Magical run for O'Brien's filly
Magical proved a class above her rivals with a decisive victory in the Qipco Irish Champion Stakes at Leopardstown.
Aidan O'Brien's filly has spent much of her admirable career to date chasing the brilliant Enable at the top level - but after this two-and-a-quarter-length success, she now has three Group One wins on her CV.
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The 11-10 favourite had a dream passage, closest to the pace set by stablemate Hunting Horn and then producing far too much speed for those in behind once Ryan Moore committed in the straight.
Two more from the O'Brien team chased her home, with Magic Wand second and Derby winner Anthony Van Dyck another head away in third - at 20-1 and 12-1 respectively.
Japanese mare Deirdre was the unlucky horse in the race, trapped for racing room when the pace quickened and then staying on best to finish fourth.
But there was no stopping Magical, who was a stylish winner as she took advantage of Enable's absence for once, in the process earning herself quotes of 6-1 from 14-1 from Paddy Power and Betfair, should she try to take on John Gosden's mare again in next month's Prix de l'Arc de Triomphe.
"We were delighted," said O'Brien. "She had a midsummer break and her first run back was in York. She ran Enable to a couple of lengths and we knew she was going to come forward a good bit.
"She was just ready to go to York. Obviously Enable is a great filly and when we saw her running that well against her we were looking forward to this race and the autumn after that. We knew she was going to be in real good shape for today and I couldn't have been happier with her.
"She's a lovely filly. We know she gets the mile and a half and handles an ease in the ground. She was back to a mile and a quarter today on fast ground and Ryan gave her a lovely, uncomplicated ride.
"She had really come forward from York. She came out and travelled like that and quickened the way she did. Ryan said she doesn't do much in front, she's a very exciting filly. This was the second race of her autumn campaign programme and she's really something to look forward to."
The champion trainer enjoyed a four-timer and, after winning the €1.25m feature for the first time since 2011, he suggested another clash between Magical and Enable was a fight connections felt they could win.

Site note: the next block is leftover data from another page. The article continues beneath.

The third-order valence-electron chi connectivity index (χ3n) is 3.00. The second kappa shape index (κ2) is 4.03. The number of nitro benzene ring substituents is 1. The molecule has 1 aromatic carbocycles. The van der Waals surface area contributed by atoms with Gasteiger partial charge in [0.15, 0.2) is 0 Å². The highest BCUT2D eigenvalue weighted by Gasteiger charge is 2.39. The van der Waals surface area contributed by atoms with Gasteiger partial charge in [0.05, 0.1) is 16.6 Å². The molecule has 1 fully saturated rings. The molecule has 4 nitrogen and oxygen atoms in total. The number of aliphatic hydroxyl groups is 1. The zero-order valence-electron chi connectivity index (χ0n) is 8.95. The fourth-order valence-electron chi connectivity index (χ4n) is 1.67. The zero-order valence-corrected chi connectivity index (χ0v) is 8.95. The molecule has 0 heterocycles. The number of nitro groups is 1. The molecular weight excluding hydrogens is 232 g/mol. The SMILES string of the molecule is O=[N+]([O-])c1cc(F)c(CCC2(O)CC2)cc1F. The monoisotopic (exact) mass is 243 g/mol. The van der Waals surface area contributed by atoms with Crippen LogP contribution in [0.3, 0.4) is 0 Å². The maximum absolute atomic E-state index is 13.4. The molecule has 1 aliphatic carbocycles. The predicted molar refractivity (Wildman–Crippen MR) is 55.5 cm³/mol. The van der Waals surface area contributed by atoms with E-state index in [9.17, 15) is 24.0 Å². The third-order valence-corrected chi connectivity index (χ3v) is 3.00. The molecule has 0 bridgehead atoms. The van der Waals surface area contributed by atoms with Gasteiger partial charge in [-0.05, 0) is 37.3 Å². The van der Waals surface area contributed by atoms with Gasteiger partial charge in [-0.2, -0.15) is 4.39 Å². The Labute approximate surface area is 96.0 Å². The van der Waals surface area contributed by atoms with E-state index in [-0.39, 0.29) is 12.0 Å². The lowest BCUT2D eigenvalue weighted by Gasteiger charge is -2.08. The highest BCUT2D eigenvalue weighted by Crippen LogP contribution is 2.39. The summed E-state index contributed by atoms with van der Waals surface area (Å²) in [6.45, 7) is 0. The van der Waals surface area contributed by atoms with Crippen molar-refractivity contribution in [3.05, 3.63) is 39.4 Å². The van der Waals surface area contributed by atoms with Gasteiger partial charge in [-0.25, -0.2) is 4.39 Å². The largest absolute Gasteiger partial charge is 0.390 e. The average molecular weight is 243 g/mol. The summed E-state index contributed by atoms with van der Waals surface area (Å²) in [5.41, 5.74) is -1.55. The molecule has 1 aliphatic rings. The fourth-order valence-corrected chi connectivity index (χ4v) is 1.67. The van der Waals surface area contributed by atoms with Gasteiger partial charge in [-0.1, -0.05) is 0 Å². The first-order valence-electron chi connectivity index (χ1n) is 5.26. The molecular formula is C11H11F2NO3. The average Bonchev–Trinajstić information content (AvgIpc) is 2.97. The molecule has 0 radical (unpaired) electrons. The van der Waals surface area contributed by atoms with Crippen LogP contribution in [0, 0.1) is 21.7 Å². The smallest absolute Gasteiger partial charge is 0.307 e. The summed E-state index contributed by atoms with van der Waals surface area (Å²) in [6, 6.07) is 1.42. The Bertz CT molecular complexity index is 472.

Enable has memorably beaten Magical all four times they have clashed but O'Brien is not giving up. "The plan was always that she would go to the Arc next," he said, referencing another clash with Enable. "This filly ran against her last year (in the Breeders' Cup) and was only beaten three parts of a length," he said.
"It was more or less the same at Sandown and after we gave her a break this summer she changed into a different filly. When they met at York last time she was just ready to start off again.
"The plan was to go to the Arc from here, but usually what happens is we see how they come out of it, talk to the lads and they see if they stay on the programme or go a different way. It's something great to have to think about."
Meanwhile, Logician maintained his unbeaten record with an emphatic win in the William Hill St Leger at Doncaster.
Ridden by Frankie Dettori - who was winning the world's oldest Classic for the sixth time - the John Gosden-trained son of Frankel was sent off the red-hot 5-6 favourite, following his most recent victory in the Great Voltigeur at York.
That win on the Knavesmire last month had come on the back of success in a Newbury handicap, and the Khalid Abdullah-owned colt duly took this step up to the highest level with aplomb.
Nestled towards the rear through the early stages, Dettori took his time before moving sweetly down the Town Moor straight and sweeping to the front when he asked the grey to quicken a fair way out.
Sir Dragonet briefly threatened to make a race of it. But in the end there was only one horse in it, with Dettori able to ease up close home for a two-and-a-quarter length success from Sir Ron Priestley, who ran a big race for Mark Johnston in the hands of Franny Norton.
It was another head back in third to Nayef Road, also trained by Johnston.
"He took Frankie on early, you could see Frankie's hands were higher than usual, but he eventually relaxed well," said Gosden, celebrating his fifth Leger victory. "He stayed the trip well, which is always a worry, and the fast ground rather than it being testing probably helped him stay the trip and he's won in a record time with one flick of the stick."
Sunday Indo Sport